Evaluation of tuberculous parotitis cases with the pooled analysis method
Sevil Alkan Çeviker1, Emine Kübra Dindar Demiray2, Mustafa Yılmaz3, Dursun Mehmet Mehel4
1Department of Infectious Diseases and Clinical Microbiology, Çanakkale Onsekiz Mart University Faculty of Medicine, Çanakkale, Turkey
2Department of Infectious Diseases and Clinical Microbiology, Bitlis State Hospital, Bitlis, Turkey
3Department of Infectious Diseases and Clinical Microbiology, Kütahya Health Sciences University, Evliya Çelebi Training and Research Hospital, Kütahya, Turkey
4Department of Otorhinolaryngology, Samsun Training and Research Hospital, Samsun, Turkey
Keywords: Mycobacterium tuberculosis, tuberculous parotitis, Turkey
Objectives: Tuberculous parotitis (TP) is a disease that should be considered in the differential diagnosis along with parotid malignancy and other parotid inflammatory diseases due to its clinical features. Advanced diagnostic methods have made the diagnosis of tuberculous parotitis much easier. The purpose of this study was to evaluate the reported TP cases in Turkey.
Materials and methods: The pooled analysis method was used in the study. Using the keywords, a total of 23 articles were found in five databases. The study included 18 articles, with five articles published before the year 2000 being eliminated.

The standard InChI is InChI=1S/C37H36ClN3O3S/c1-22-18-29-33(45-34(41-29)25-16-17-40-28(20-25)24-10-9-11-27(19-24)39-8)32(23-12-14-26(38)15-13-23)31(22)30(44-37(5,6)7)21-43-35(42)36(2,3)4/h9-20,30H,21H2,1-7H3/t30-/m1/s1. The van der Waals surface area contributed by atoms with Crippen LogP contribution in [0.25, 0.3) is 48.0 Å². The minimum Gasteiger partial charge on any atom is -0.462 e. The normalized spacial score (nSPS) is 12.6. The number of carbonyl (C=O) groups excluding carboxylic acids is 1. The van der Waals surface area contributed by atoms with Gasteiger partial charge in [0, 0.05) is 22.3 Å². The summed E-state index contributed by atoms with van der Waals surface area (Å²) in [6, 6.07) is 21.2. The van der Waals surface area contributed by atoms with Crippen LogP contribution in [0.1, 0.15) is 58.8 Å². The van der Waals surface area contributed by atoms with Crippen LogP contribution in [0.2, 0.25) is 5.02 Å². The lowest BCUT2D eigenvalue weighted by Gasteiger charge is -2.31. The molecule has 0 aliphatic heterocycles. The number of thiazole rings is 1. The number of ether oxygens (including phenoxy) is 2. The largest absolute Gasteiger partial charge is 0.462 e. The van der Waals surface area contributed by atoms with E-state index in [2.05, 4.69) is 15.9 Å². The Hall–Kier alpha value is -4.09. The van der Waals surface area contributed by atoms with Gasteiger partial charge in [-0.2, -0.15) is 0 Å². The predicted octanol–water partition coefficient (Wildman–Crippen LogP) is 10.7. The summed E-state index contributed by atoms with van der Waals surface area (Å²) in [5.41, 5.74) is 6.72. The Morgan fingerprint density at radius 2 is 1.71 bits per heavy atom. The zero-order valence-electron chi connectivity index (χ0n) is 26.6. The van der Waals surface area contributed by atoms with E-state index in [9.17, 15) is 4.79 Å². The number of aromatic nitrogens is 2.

Results: The articles were all case reports and case series. A total of 18 articles were used to evaluate data from 26 cases. The mean age of the cases was 37.7 (9-72) years, with 8 males and 18 females. In 13 of the cases, the localization was on the right side, 11 on the left, bilaterally in one, and unspecified in one. The most common complaints in terms of symptoms were facial swelling (96%), neck swelling (11.5%), high fever (7.7%), eye swelling (3.8%), painful jaw movements (3.8%), and shoulder swelling (3.8%). The average duration of symptoms was 32.3 months (10 days-30 years). Concurrent HIV infection was never reported. There was no history of tuberculosis in any of the cases. Four cases had a tuberculosis family history, while 15 did not. In addition to localized physical examination findings, fever was reported in two cases, as were ocular findings in two cases, weight loss in one case, shoulder pain in one case, and cough and sputum in one case. One patient had cervical vertebra tuberculosis with retropharyngeal abscess and parotid gland involvement.
Conclusion: Tuberculous parotitis should be considered in the differential diagnosis of parotid gland involvement, particularly in endemic regions such as our country.